**Introduction**

In the previous clinical blog, __‘An Introduction to Survival Analysis for Clinical Trials’__, I touched on some of the characteristics of survival data and various fundamental methods for analysing such data, focusing solely on non-parametric methods of analysis which only estimate the survival function at time points within the range of the raw data. I mentioned in the conclusion that parametric methods can be very useful for clinical trial research, as they can allow for extrapolation beyond follow-up.

**Parametric statistics** assume sample data is from a population which follows a particular distribution and has fixed parameters. Fundamentally, a model of the data is being created, which in turn can be extrapolated beyond the fixed follow-up time. Compared with non-parametric statistics, more assumptions are being made about a population. However if these assumptions are valid then inference could be more precise – e.g. standard errors of estimates such as median survival times will tend to be smaller [1].

This blog will explore the use of parametric methods to model survival data and extrapolate beyond given time points, using an example for illustration.

**Modelling approaches**

In the field of health technology assessment (HTA), data is usually censored or limited by short-term follow-up. If you limit estimation to only observed trial data, estimates of cost-effectiveness can be inaccurate [2]. For the economic evaluation of a treatment, extrapolation beyond the range of the data is needed to estimate the full survival benefit.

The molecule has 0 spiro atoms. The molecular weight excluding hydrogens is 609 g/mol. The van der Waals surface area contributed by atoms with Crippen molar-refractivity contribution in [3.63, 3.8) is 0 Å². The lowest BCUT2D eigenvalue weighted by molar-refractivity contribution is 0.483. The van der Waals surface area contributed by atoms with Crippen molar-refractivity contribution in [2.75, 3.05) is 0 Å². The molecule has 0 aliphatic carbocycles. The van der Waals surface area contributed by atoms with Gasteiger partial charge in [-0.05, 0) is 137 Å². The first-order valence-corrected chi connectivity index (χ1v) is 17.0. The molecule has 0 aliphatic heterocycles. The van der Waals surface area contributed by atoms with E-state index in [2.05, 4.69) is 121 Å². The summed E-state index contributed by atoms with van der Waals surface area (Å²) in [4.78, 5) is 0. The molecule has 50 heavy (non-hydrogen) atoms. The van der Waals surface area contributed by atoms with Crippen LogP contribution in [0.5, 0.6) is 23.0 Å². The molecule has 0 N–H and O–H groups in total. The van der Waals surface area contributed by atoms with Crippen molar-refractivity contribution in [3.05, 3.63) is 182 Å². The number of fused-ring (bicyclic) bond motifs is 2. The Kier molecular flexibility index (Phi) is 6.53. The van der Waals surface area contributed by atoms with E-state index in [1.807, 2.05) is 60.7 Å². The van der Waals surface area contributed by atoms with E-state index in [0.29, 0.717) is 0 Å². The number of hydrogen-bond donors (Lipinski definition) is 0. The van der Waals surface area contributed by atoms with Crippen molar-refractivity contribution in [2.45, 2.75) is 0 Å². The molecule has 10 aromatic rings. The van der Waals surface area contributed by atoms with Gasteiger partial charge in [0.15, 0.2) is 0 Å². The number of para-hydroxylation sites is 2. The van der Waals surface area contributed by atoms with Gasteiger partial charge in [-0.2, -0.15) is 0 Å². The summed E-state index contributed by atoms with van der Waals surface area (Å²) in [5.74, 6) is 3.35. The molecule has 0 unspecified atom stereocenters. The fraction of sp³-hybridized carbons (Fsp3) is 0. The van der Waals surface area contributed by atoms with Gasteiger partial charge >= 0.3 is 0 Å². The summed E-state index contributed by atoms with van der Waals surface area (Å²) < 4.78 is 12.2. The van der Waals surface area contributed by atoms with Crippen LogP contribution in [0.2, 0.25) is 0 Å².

Parametric statistical models are commonly used, based on one of many distributions, including but not limited to:

The **NICE Decision Support Unit Technical Support Document 14 (DSU TSD 14) **[2] provides good guidelines for fitting the most appropriate model, which will be implemented in the following example.

**Example**

To remain consistent with the previous blog, the “lung” dataset will be used in this example. To refresh your memory, this data consists of survival times of 228 patients with advanced lung cancer, split by sex, and the origin is the start of treatment. A snippet of data is shown below.

Patient | Institution No. | Survival Time | Status | Sex |

1 | 12 | 1022 days | Censored | Male |

2 | 3 | 1010 days | Censored | Male |

3 | 15 | 965 days | Censored | Female |

4 | 1 | 883 days | Died | Male |

5 | 13 | 840 days | Censored | Male |

6 | 5 | 821 days | Censored | Female |